Archive for the ‘NAR’ Category

Rental Sector Tightens – Reprinted from HousingWire.com

With so many caught up in the foreclosure crisis and forced to find rentals, there is a rental crunch.  Many are looking for 3 or more bedrooms.  Needlesss to say these rentals are snapped up as quickly as they go on the market.  This is good news for landlords and investors looking to buy properties to rent. 

The nation’s homeowner housing vacancy rates declined in the first quarter as supply conditions in the rental sector tighten and the proportion of families in tenancy reached a 15-year high.

Rental vacancies dipped to 8.8% in the quarter, 0.9% lower than a year earlier and 0.6% below the previous quarter, according to the Department of Commerce’s Census Bureau. The homeownership vacancy rate stands at 2.2% in the period, down 0.4% from a year earlier and 0.1% from the fourth quarter of 2011.

Some 34.6% of families rented their home in the first quarter, increasing from 34% at the end of 2011.

Because the housing recovery is driven by investors and cash buyers acquiring homes to rent out, the nation’s rise in rental rates continues, analysts at Capital Economics said.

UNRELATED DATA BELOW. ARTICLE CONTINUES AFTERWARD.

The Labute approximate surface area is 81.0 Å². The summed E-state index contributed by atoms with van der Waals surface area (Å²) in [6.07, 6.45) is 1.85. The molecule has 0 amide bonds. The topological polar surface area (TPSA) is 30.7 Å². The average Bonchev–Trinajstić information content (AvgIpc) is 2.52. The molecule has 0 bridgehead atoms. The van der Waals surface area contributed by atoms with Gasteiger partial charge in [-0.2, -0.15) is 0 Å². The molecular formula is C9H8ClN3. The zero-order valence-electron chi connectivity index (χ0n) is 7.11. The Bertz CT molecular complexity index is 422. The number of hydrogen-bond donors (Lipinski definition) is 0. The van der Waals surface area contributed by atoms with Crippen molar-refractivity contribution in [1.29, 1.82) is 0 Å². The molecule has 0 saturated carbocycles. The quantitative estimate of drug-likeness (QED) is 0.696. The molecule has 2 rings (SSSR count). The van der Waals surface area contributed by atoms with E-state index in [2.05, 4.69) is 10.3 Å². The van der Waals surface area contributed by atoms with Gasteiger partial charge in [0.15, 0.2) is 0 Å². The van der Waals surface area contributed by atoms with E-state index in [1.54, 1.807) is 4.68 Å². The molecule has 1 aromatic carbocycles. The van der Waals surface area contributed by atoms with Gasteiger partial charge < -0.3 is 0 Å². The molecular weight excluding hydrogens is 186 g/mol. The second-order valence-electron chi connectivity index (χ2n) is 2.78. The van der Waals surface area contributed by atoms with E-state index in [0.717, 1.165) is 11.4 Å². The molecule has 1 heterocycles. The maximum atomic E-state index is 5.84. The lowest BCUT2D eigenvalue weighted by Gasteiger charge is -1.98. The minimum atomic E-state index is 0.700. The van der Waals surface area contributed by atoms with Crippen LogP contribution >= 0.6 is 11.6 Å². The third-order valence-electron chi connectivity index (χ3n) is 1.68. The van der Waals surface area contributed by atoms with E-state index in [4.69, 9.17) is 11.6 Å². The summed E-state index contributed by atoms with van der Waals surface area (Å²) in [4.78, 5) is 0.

“We think that the rental rate may rise slightly further yet, with the necessary flipside being that fewer households will own their own home,” analysts said. “This is positive for landlords, whose rental yields are approaching 6%.”

The bureau reported a national homeownership rate of 65.4% in the first quarter, falling 1% from the year-ago figure and 0.6% from the previous quarter.

Among regions, the rental vacancy rate was the highest in the South at 10.8% and lowest in the West at 6.3%. The Northeast was the only region to experience an annual rise in its vacancy rate in the first quarter, ascending from 6.8% to 7.8%..

For rental housing by area, vacancies inside principle cities (8.8%), in the suburbs (8.7%) and outside metropolitan statistical areas (9.2%) were not statistically different from each other.

“We expect strong demand and constrained supply to contribute to rental inflation of 3% or so in 2012, and for landlords’ rental yields to improve to 5.75%,” Capital Economics analysts said. “That would comfortably beat the yields available on Treasurys.”

for other topics visit http://www.housingwire.com/news/pending-home-sales-rise-remain-above-2011-levels

FHA’s New Limits on Financial Concessions from Sellers to Buyers

This is a reprint from Inman News (3/1/2012)http://lowes.inman.com and is information everyone should know and understand (sellers, buyers, agents)

    

The Federal  Housing Administration’s long-awaited rules on how much home sellers can  contribute to buyers’ closing costs are finally out — sort of.